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01 Jul 2020: UPSC Exam Comprehensive News Analysis

1 July 2020 CNA:- Download PDF Here


A. GS 1 Related
1. 46 million girls went missing in India
B. GS 2 Related
1. Free food grain scheme till Nov.
1. Sharp fall in reporting of non-COVID diseases
1. Despite opposition, China passes Hong Kong security law
C. GS 3 Related
1. Gas leak in Vizag pharma plant kills two
1. World Bank okays funds for Namami Gange
1. External debt rises $15.4 billion to $558.5 billion in March
D. GS 4 Related
E. Editorials
1. Reviving SAARC to deal with China
1. Making trade more digitised
1. Utilise MGNREGA to the fullest capacity
F. Prelims Facts
G. Tidbits
1. Core industry output contracts for third month
2. Banned apps will get chance to send in their clarifications
3. Centre to focus on online education
4. India, Sri Lanka hold talks over debt
5. The rural salve
H. UPSC Prelims Practice Questions
I. UPSC Mains Practice Questions

Category: HEALTH

1. Sharp fall in reporting of non-COVID diseases


According to the information on weekly outbreaks available on the website of the Integrated Disease Surveillance Programme (IDSP), the ongoing novel coronavirus pandemic has led to India’s disease surveillance system recording unusually fewer instances of diseases other than COVID-19.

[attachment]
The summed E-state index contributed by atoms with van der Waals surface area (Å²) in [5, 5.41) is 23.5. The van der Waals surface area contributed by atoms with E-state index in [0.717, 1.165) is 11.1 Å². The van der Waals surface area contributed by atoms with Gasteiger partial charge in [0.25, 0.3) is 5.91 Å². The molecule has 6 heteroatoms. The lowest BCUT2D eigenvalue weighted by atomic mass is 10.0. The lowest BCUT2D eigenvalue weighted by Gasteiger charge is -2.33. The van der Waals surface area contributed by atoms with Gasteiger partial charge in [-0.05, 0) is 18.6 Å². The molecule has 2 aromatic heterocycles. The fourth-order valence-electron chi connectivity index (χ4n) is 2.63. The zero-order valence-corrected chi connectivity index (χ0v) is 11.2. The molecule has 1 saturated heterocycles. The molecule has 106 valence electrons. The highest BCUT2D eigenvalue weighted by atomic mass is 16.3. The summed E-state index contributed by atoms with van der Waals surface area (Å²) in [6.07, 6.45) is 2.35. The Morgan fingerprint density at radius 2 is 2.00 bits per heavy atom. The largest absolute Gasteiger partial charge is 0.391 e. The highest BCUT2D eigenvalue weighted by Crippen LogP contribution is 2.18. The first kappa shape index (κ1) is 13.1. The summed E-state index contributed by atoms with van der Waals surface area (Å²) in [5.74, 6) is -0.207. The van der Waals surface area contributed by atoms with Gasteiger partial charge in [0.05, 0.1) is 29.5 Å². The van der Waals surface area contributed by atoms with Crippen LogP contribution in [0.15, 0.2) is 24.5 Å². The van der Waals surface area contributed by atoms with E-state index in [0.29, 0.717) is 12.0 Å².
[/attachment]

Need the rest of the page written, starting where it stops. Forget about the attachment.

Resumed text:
Integrated Disease Surveillance Programme (IDSP):
  • It is a disease surveillance scheme under the Ministry of Health and Family Welfare in India, assisted by the World Bank.
  • It is a unit under the National Centre for Disease Control (NCDC).
  • A large amount of data on disease reports are collected in order to be able to identify the outbreak of a disease, identify its causes and take corresponding preventive and responsive measures.
  • An early warning system has been put into place in order to take timely preventive steps.

Objectives of IDSP:

  • To strengthen/maintain a decentralized laboratory based IT enabled disease surveillance system for epidemic-prone diseases.
  • To monitor disease trends.
  • To detect and respond to outbreaks in the early rising phase through trained Rapid Response Teams (RRTs).


  • The IDSP issues weekly reports on disease outbreaks across the country based on its surveillance network that spans at least 600 districts.
  • In the week of March 16-22, the most updated report that is available, there were only six outbreaks/disease alerts reported.
    • The six alerts in Week 12 of the year included a case of Crimean-Congo Haemorraghic Fever from Gujarat, three cases of chickenpox from Bihar, and a case each of dengue and food poisoning from Karnataka and West Bengal respectively.